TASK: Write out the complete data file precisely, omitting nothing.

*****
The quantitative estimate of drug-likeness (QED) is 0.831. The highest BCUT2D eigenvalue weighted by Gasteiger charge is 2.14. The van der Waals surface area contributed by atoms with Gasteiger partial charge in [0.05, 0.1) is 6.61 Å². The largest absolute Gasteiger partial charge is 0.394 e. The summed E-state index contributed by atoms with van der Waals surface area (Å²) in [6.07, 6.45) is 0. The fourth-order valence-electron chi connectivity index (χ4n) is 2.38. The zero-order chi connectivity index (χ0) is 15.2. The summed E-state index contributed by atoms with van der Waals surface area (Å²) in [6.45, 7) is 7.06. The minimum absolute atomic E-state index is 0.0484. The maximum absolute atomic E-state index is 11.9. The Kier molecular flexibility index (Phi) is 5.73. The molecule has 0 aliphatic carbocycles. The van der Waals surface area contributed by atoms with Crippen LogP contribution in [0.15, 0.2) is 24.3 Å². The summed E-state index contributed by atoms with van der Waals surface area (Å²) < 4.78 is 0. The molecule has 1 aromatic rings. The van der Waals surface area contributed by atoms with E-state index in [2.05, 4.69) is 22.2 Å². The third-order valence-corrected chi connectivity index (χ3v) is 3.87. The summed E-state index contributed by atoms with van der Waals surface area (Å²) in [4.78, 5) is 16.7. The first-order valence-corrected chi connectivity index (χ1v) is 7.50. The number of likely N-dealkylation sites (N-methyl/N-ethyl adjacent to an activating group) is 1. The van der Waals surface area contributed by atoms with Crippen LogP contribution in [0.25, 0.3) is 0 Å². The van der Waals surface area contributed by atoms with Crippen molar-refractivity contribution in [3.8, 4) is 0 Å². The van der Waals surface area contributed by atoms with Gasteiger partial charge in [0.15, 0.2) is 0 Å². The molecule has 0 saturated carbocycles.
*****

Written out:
The quantitative estimate of drug-likeness (QED) is 0.831. The highest BCUT2D eigenvalue weighted by Gasteiger charge is 2.14. The van der Waals surface area contributed by atoms with Gasteiger partial charge in [0.05, 0.1) is 6.61 Å². The largest absolute Gasteiger partial charge is 0.394 e. The summed E-state index contributed by atoms with van der Waals surface area (Å²) in [6.07, 6.45) is 0. The fourth-order valence-electron chi connectivity index (χ4n) is 2.38. The zero-order chi connectivity index (χ0) is 15.2. The summed E-state index contributed by atoms with van der Waals surface area (Å²) in [6.45, 7) is 7.06. The minimum absolute atomic E-state index is 0.0484. The maximum absolute atomic E-state index is 11.9. The Kier molecular flexibility index (Phi) is 5.73. The molecule has 0 aliphatic carbocycles. The van der Waals surface area contributed by atoms with Crippen LogP contribution in [0.15, 0.2) is 24.3 Å². The summed E-state index contributed by atoms with van der Waals surface area (Å²) < 4.78 is 0. The molecule has 1 aromatic rings. The van der Waals surface area contributed by atoms with E-state index in [2.05, 4.69) is 22.2 Å². The third-order valence-corrected chi connectivity index (χ3v) is 3.87. The summed E-state index contributed by atoms with van der Waals surface area (Å²) in [4.78, 5) is 16.7. The first-order valence-corrected chi connectivity index (χ1v) is 7.50. The number of likely N-dealkylation sites (N-methyl/N-ethyl adjacent to an activating group) is 1. The van der Waals surface area contributed by atoms with Crippen LogP contribution in [0.25, 0.3) is 0 Å². The van der Waals surface area contributed by atoms with Crippen molar-refractivity contribution in [3.8, 4) is 0 Å². The van der Waals surface area contributed by atoms with Gasteiger partial charge in [0.15, 0.2) is 0 Å². The molecule has 0 saturated carbocycles.